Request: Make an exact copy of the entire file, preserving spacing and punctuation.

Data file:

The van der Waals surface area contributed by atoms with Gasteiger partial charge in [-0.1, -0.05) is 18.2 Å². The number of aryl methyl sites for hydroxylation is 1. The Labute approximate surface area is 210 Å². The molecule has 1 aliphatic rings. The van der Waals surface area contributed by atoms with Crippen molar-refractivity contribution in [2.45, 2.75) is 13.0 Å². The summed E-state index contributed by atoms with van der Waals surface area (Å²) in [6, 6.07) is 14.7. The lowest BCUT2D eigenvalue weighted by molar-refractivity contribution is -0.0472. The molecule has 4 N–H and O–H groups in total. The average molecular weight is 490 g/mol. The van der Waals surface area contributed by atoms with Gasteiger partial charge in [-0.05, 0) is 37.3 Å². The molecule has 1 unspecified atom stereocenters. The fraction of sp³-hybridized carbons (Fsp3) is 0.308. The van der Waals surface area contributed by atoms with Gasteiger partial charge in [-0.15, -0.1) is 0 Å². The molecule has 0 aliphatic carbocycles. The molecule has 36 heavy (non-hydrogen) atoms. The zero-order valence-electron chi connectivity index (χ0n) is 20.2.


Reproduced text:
The van der Waals surface area contributed by atoms with Gasteiger partial charge in [-0.1, -0.05) is 18.2 Å². The number of aryl methyl sites for hydroxylation is 1. The Labute approximate surface area is 210 Å². The molecule has 1 aliphatic rings. The van der Waals surface area contributed by atoms with Crippen molar-refractivity contribution in [2.45, 2.75) is 13.0 Å². The summed E-state index contributed by atoms with van der Waals surface area (Å²) in [6, 6.07) is 14.7. The lowest BCUT2D eigenvalue weighted by molar-refractivity contribution is -0.0472. The molecule has 4 N–H and O–H groups in total. The average molecular weight is 490 g/mol. The van der Waals surface area contributed by atoms with Gasteiger partial charge in [-0.05, 0) is 37.3 Å². The molecule has 1 unspecified atom stereocenters. The fraction of sp³-hybridized carbons (Fsp3) is 0.308. The van der Waals surface area contributed by atoms with Gasteiger partial charge in [-0.15, -0.1) is 0 Å². The molecule has 0 aliphatic carbocycles. The molecule has 36 heavy (non-hydrogen) atoms. The zero-order valence-electron chi connectivity index (χ0n) is 20.2.